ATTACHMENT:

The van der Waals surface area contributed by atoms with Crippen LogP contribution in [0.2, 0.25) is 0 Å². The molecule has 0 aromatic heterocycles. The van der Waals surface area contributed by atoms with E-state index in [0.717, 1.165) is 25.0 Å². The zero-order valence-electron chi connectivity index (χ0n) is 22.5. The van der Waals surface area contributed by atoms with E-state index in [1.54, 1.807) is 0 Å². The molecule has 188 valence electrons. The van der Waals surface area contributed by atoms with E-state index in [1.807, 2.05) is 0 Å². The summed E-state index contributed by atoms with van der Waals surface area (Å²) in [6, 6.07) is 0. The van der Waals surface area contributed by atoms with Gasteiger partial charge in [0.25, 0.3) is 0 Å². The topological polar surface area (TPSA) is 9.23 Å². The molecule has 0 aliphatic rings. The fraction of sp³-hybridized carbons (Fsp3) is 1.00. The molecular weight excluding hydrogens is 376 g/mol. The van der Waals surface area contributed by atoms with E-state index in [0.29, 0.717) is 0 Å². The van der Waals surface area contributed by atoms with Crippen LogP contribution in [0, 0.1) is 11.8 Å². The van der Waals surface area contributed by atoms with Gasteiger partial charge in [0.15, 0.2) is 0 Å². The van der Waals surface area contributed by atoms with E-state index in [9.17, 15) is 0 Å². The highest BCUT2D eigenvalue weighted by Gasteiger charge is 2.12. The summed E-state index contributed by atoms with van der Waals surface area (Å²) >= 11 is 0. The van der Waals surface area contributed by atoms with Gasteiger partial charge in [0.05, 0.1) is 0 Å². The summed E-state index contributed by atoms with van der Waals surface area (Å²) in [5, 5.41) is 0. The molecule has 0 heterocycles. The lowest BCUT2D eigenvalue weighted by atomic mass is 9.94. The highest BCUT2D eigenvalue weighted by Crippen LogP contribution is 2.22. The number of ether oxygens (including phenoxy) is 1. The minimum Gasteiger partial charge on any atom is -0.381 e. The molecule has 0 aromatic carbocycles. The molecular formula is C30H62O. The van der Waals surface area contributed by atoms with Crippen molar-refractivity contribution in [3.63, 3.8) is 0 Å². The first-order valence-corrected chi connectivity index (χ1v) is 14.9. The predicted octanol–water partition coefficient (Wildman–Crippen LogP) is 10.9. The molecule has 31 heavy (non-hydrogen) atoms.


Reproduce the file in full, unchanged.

The van der Waals surface area contributed by atoms with Crippen LogP contribution in [0.2, 0.25) is 0 Å². The molecule has 0 aromatic heterocycles. The van der Waals surface area contributed by atoms with E-state index in [0.717, 1.165) is 25.0 Å². The zero-order valence-electron chi connectivity index (χ0n) is 22.5. The van der Waals surface area contributed by atoms with E-state index in [1.54, 1.807) is 0 Å². The molecule has 188 valence electrons. The van der Waals surface area contributed by atoms with E-state index in [1.807, 2.05) is 0 Å². The summed E-state index contributed by atoms with van der Waals surface area (Å²) in [6, 6.07) is 0. The van der Waals surface area contributed by atoms with Gasteiger partial charge in [0.25, 0.3) is 0 Å². The topological polar surface area (TPSA) is 9.23 Å². The molecule has 0 aliphatic rings. The fraction of sp³-hybridized carbons (Fsp3) is 1.00. The molecular weight excluding hydrogens is 376 g/mol. The van der Waals surface area contributed by atoms with E-state index in [0.29, 0.717) is 0 Å². The van der Waals surface area contributed by atoms with Crippen LogP contribution in [0, 0.1) is 11.8 Å². The van der Waals surface area contributed by atoms with Gasteiger partial charge in [0.15, 0.2) is 0 Å². The van der Waals surface area contributed by atoms with E-state index in [9.17, 15) is 0 Å². The highest BCUT2D eigenvalue weighted by Gasteiger charge is 2.12. The summed E-state index contributed by atoms with van der Waals surface area (Å²) >= 11 is 0. The van der Waals surface area contributed by atoms with Gasteiger partial charge in [0.05, 0.1) is 0 Å². The summed E-state index contributed by atoms with van der Waals surface area (Å²) in [5, 5.41) is 0. The molecule has 0 heterocycles. The lowest BCUT2D eigenvalue weighted by atomic mass is 9.94. The highest BCUT2D eigenvalue weighted by Crippen LogP contribution is 2.22. The number of ether oxygens (including phenoxy) is 1. The minimum Gasteiger partial charge on any atom is -0.381 e. The molecule has 0 aromatic carbocycles. The molecular formula is C30H62O. The van der Waals surface area contributed by atoms with Crippen molar-refractivity contribution in [3.63, 3.8) is 0 Å². The first-order valence-corrected chi connectivity index (χ1v) is 14.9. The predicted octanol–water partition coefficient (Wildman–Crippen LogP) is 10.9. The molecule has 31 heavy (non-hydrogen) atoms.